Adapted from the University of New South Wales Teaching Gateway. https://teaching.unsw.edu.au/
Many students come to school with very little team experience. They don’t necessarily have the social skills necessary for collaborating with peers. This can make teamwork very intimidating for them. If they don’t receive adequate support and preparation time, their learning experience in the team context may be a negative one.
Find out about students’ prior experience and approach to teamwork, so that you can design appropriate teamwork activities. Before they participate in team activities, introduce your students to skills such as working with personality differences, reflective listening, emotions, nondefensive communication, and conflict management.
Begin by asking them to share their prior experience with teamwork. You may find that some students, particularly international students, have never worked in teams before, or participated in any kind of learning activity that involves interaction with peers. For the students who have worked in teams before, ask them how they found the experience. What did they like? What didn’t they?
The following discussion or written exercise may help students reflect on how they operate when in teams or teams. Even students who have not experienced team learning activities in the classroom will have had some experience of team or team activities, e.g. in a sports team, a music or drama team.
The size of student teams should be appropriate for the specific learning outcome. For example, if you would like your students to experience an authentic team project in business or in the arts, create team sizes that are comparable with those that would are used in professional organizations. This gives students the chance to address the types of issues that might occur in a professional context and help them build skills necessary to perform effectively in a team of a realistic size.
If students have limited prior experience of teamwork, teams of 3 or 4 people are likely to work best. For students with more experience, teams of 4 to 6 might be more appropriate. It is important that team size allows for some diversity within teams and is appropriate in terms of project management. Teams with larger numbers can make it difficult to arrange meeting times outside of class and to keep track of individual contributions.
Option 1—Assign students to teams
There are different views on the best way to determine team membership. Some find it preferable to assign students to teams rather than allowing them to select their own. This way students can be matched or mixed up depending on the desired outcomes. It is important to allow sufficient class time to assign students to teams.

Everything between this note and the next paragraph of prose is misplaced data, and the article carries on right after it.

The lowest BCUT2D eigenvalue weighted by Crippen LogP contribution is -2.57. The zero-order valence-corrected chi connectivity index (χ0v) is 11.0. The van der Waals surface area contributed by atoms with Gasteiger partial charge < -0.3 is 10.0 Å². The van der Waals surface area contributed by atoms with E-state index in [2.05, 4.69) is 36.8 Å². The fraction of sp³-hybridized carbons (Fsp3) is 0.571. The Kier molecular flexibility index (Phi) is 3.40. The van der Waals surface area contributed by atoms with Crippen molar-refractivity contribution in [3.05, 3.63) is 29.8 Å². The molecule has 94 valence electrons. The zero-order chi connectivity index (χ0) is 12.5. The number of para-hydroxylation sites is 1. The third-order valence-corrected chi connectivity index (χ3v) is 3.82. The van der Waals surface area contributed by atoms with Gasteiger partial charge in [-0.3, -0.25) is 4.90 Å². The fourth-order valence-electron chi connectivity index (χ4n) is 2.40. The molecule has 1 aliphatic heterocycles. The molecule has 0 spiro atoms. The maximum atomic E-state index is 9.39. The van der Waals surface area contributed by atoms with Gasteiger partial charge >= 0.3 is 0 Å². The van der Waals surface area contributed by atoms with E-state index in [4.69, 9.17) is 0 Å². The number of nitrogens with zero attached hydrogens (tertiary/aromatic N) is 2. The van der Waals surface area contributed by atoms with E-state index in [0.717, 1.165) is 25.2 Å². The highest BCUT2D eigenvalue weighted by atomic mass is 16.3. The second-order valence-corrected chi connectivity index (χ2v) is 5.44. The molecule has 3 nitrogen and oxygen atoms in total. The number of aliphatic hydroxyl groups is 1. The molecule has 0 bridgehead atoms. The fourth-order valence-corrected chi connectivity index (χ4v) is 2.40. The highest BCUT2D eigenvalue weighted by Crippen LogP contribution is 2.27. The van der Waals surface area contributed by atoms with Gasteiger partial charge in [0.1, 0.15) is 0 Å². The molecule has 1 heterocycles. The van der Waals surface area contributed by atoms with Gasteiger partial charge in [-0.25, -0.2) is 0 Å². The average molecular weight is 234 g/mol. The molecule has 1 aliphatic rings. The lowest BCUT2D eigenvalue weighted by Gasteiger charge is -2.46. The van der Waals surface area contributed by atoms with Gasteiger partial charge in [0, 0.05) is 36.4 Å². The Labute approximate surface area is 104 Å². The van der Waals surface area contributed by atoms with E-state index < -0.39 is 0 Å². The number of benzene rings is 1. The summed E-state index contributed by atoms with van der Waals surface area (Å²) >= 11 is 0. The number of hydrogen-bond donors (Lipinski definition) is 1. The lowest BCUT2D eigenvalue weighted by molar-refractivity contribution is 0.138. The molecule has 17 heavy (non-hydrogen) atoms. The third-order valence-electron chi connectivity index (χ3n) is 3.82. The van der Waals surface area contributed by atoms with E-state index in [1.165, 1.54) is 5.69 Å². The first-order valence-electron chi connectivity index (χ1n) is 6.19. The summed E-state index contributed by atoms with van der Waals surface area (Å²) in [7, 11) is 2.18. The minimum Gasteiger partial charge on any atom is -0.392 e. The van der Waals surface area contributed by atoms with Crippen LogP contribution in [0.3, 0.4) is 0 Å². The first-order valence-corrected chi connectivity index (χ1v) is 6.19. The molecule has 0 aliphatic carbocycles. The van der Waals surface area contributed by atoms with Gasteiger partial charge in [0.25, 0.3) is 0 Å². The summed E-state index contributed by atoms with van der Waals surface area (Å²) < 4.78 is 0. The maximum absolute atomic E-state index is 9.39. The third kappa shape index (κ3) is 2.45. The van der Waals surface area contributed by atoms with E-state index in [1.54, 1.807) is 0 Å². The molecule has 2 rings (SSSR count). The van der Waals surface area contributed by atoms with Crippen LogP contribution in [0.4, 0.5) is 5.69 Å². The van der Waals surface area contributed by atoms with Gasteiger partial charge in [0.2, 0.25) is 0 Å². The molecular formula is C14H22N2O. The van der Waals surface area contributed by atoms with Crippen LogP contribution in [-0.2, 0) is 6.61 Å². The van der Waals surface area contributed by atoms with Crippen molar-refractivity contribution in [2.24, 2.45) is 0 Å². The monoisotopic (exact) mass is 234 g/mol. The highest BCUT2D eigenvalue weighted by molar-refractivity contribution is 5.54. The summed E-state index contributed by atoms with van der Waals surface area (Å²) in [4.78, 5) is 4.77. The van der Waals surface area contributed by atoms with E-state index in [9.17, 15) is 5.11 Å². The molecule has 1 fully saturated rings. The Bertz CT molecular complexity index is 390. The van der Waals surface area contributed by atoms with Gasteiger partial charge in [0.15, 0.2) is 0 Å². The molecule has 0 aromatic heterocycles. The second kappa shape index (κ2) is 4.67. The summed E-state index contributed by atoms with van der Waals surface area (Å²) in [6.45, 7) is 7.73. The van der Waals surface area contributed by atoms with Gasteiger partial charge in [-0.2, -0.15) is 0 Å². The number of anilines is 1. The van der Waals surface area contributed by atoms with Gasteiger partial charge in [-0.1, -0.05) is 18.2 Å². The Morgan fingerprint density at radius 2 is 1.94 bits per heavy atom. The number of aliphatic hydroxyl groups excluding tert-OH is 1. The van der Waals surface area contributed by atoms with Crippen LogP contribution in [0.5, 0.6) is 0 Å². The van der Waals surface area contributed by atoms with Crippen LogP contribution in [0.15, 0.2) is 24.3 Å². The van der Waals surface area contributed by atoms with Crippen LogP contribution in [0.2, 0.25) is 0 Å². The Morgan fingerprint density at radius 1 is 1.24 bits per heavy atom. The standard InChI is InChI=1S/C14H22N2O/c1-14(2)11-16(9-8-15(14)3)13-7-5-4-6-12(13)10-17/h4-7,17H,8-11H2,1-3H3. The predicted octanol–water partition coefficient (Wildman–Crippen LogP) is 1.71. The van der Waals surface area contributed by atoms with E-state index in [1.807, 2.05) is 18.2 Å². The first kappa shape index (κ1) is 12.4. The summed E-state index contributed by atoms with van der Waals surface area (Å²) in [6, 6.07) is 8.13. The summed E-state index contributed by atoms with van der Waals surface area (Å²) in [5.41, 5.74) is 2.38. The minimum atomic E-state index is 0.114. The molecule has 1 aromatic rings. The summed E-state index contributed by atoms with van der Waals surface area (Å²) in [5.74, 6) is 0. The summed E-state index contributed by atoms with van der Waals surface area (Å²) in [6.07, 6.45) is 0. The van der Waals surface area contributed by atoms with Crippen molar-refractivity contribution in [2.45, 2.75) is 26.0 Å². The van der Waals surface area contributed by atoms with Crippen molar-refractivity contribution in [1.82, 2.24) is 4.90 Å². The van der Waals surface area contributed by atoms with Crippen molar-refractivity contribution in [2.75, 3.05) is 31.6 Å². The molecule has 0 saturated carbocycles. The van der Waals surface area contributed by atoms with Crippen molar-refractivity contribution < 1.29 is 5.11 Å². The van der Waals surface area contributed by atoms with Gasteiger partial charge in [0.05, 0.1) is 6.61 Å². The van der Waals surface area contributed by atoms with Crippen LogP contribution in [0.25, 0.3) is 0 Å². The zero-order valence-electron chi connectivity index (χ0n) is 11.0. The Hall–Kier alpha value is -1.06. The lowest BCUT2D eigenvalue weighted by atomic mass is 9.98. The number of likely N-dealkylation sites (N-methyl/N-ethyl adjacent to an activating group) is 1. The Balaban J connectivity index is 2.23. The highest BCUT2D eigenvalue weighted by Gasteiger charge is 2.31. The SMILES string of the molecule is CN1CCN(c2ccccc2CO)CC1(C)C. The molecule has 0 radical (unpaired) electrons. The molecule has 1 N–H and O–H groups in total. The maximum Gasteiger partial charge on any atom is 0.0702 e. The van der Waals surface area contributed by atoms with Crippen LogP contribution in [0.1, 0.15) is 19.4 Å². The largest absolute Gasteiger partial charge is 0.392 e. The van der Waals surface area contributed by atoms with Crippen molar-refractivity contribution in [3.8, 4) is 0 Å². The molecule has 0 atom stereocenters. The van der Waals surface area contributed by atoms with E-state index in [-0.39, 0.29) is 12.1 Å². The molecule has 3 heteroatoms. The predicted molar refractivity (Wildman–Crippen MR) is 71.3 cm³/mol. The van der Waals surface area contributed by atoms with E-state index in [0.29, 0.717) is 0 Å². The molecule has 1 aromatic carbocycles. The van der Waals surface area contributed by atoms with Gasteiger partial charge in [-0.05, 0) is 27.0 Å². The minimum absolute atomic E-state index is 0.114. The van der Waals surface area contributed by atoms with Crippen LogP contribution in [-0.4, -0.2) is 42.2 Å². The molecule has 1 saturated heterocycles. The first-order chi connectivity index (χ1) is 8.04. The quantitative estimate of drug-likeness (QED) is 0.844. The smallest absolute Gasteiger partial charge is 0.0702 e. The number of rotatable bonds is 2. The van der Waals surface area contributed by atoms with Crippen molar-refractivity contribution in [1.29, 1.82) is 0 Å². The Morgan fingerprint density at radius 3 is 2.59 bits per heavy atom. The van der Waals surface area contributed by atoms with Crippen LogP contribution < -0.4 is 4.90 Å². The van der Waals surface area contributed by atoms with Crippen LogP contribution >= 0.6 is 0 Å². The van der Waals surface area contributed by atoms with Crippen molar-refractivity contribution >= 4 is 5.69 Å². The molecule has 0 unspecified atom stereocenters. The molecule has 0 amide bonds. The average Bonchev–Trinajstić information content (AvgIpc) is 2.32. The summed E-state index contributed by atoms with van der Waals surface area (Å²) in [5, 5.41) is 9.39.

Assigning students to teams helps to avoid ‘cliques’ or other groupings that might interfere with the teams’ project. If students are not happy being assigned to teams, it might be helpful to explain that they will not always be able to choose their team members in the workplace, and that learning to work effectively with a diverse team is an important skill in their profession.
International students may appreciate the opportunity to work with and get to know local students, and diversity within teams can be valuable for all students. Teams with a mix of gender, age, culture, local and rural students provides a rich learning environment for students who can draw on a range of different experiences and perspectives.
Option 2—Use a random method of assigning teams
If you don’t feel comfortable assigning students to teams, you may wish to distribute colored or numbered cards to students and ask students with the same color or number to form a team. Once again, it is important to allow sufficient class time to assign students to teams. Note that randomly assigning students to teams will not necessarily result in teams with a diverse mix of students.
Option 3—Let students choose their own teams
There may be situations where it is preferable to let students choose their own teams e.g. if you would like teams to consist of students who are interested in the same topic, have mutual goals, or students with compatible timetables etc. In such cases, you might like to use an icebreaker or activity to help students discover which of their class members they might like to work with. As suggested above however, this can often result in students forming teams with friends only, and students may not benefit from the diversity of experiences that their peers have to offer. If you decide to let students choose their own teams, the following handout might be useful.